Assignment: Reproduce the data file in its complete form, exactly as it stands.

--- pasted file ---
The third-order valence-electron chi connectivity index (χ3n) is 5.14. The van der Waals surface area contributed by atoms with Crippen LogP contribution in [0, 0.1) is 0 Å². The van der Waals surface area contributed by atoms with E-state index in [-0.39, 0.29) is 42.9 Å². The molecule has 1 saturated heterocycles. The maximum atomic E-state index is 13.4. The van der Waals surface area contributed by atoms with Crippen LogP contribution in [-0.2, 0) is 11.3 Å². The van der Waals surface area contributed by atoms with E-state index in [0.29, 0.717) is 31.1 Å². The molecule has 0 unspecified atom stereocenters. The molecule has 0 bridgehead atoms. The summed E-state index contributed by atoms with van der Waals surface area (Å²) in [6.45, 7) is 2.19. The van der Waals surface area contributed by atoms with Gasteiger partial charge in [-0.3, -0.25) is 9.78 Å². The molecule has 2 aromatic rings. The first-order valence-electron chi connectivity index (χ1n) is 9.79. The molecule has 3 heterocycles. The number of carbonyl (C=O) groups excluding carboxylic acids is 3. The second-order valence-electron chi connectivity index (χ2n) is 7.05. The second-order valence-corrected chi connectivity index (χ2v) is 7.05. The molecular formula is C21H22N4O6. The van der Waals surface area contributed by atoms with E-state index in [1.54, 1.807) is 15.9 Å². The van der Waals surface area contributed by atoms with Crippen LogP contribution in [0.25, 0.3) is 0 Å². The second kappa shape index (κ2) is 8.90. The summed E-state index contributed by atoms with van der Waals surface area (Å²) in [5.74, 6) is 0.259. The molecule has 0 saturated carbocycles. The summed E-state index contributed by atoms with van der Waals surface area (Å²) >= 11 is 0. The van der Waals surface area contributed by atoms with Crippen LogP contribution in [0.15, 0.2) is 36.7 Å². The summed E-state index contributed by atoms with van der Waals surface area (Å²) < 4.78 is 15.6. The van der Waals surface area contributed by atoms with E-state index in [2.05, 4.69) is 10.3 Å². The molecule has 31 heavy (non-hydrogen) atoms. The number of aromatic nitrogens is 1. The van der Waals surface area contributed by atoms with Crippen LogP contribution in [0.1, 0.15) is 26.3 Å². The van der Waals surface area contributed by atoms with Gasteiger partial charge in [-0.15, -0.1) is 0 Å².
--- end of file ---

The third-order valence-electron chi connectivity index (χ3n) is 5.14. The van der Waals surface area contributed by atoms with Crippen LogP contribution in [0, 0.1) is 0 Å². The van der Waals surface area contributed by atoms with E-state index in [-0.39, 0.29) is 42.9 Å². The molecule has 1 saturated heterocycles. The maximum atomic E-state index is 13.4. The van der Waals surface area contributed by atoms with Crippen LogP contribution in [-0.2, 0) is 11.3 Å². The van der Waals surface area contributed by atoms with E-state index in [0.29, 0.717) is 31.1 Å². The molecule has 0 unspecified atom stereocenters. The molecule has 0 bridgehead atoms. The summed E-state index contributed by atoms with van der Waals surface area (Å²) in [6.45, 7) is 2.19. The van der Waals surface area contributed by atoms with Gasteiger partial charge in [-0.3, -0.25) is 9.78 Å². The molecule has 2 aromatic rings. The first-order valence-electron chi connectivity index (χ1n) is 9.79. The molecule has 3 heterocycles. The number of carbonyl (C=O) groups excluding carboxylic acids is 3. The second-order valence-electron chi connectivity index (χ2n) is 7.05. The second-order valence-corrected chi connectivity index (χ2v) is 7.05. The molecular formula is C21H22N4O6. The van der Waals surface area contributed by atoms with E-state index in [1.54, 1.807) is 15.9 Å². The van der Waals surface area contributed by atoms with Crippen LogP contribution in [0.25, 0.3) is 0 Å². The second kappa shape index (κ2) is 8.90. The summed E-state index contributed by atoms with van der Waals surface area (Å²) in [5.74, 6) is 0.259. The molecule has 0 saturated carbocycles. The summed E-state index contributed by atoms with van der Waals surface area (Å²) >= 11 is 0. The van der Waals surface area contributed by atoms with Crippen LogP contribution in [0.15, 0.2) is 36.7 Å². The summed E-state index contributed by atoms with van der Waals surface area (Å²) < 4.78 is 15.6. The van der Waals surface area contributed by atoms with E-state index in [2.05, 4.69) is 10.3 Å². The molecule has 31 heavy (non-hydrogen) atoms. The number of aromatic nitrogens is 1. The van der Waals surface area contributed by atoms with Crippen LogP contribution in [0.1, 0.15) is 26.3 Å². The van der Waals surface area contributed by atoms with Gasteiger partial charge in [-0.15, -0.1) is 0 Å².